I don’t want to sound smug about it – but we did it. After an incredible barrage of negative coverage, everybody was expecting carnage during the World Cup in Brazil including many of my fellow Brazilians. But what we’ve seen so far is possibly one of the most exciting World Cup competitions of recent times.
From what I hear from tourists and my friends in Brazil there have been, of course, some infrastructural problems here and there but reaching the stadiums has not been an endurance test. Certainly there are those complaining about high prices but this is a lesser concern than the alternatives many feared – major protests in the streets and crime, too.
I’m counting down the days until I head to Brazil to join the party. I’m going there in a week, ready for the final stages of the event and I have a feeling I will not be disappointed. Every time I see the crowds on TV I feel excited and want to be there as soon as possible.
Brazil is proving to be a good host. Even with a lack of English speakers in many places, a willingness to help combined with inviting body language seems to be working just fine. In fact, when it comes to body language things are going very well indeed. With 600,000 foreigners arriving in the country, the dating app Tinder has increased its coverage in the country by 50 per cent. Some of my friends have found love already.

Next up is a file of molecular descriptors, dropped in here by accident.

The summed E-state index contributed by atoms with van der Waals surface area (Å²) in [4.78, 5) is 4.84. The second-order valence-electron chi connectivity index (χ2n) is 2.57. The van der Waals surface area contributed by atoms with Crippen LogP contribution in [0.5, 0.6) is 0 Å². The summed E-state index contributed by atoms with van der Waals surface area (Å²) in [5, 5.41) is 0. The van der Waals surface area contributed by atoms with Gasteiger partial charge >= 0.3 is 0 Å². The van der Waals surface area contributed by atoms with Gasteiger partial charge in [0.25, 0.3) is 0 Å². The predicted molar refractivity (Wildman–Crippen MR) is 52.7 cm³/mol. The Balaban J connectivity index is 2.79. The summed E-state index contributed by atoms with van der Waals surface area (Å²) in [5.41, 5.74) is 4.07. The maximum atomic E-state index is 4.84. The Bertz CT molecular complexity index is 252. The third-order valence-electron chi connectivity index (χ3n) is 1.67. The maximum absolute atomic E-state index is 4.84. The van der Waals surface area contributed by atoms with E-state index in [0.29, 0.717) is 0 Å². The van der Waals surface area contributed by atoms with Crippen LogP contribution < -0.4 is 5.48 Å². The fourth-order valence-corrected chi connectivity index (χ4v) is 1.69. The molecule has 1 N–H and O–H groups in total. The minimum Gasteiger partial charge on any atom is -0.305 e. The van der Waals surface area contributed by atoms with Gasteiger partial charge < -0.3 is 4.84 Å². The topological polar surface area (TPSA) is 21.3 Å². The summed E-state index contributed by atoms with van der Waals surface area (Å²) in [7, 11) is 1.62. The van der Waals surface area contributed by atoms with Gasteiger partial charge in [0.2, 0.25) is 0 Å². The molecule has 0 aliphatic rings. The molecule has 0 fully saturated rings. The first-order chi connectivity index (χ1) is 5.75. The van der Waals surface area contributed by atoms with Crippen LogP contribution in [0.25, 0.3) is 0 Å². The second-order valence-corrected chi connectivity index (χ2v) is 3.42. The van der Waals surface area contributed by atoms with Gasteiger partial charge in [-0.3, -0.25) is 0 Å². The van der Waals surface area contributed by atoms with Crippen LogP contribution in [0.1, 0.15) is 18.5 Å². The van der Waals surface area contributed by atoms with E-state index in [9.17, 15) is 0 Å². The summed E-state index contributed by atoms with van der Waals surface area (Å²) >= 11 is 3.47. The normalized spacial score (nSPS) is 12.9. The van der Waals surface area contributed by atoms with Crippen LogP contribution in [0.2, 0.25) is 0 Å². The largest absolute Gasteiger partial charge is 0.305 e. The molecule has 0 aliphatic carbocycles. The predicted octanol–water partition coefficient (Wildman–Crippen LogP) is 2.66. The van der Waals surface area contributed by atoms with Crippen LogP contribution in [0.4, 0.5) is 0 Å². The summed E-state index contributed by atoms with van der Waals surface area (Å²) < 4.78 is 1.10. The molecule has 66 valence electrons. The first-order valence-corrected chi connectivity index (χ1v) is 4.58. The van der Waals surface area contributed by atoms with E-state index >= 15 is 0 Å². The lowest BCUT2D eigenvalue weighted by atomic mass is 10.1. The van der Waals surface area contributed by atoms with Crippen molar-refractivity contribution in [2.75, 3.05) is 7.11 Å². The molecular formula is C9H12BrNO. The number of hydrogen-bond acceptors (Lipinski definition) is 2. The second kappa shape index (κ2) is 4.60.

In that sense the World Cup is more than just a football event organised by an allegedly somewhat corrupt organisation. I really hope FIFA sorts out its problems but for Brazil itself we can’t deny the positive soft-power impact that the event is having.
It’s interesting how the World Cup has not become a political football in Brazil like many expected. Yes, there was some booing for president Dilma during the opening match but that was in São Paulo where usually the middle classes and rich direct antipathy towards the Worker’s Party anyway. I dare say that whether Brazil wins or loses the World Cup, its effects on October’s presidential elections will be minimal. But if the event continues with this run of positive stories it certainly won’t hurt the President's chances.
Fernando Augusto Pacheco is a researcher for Monocle 24.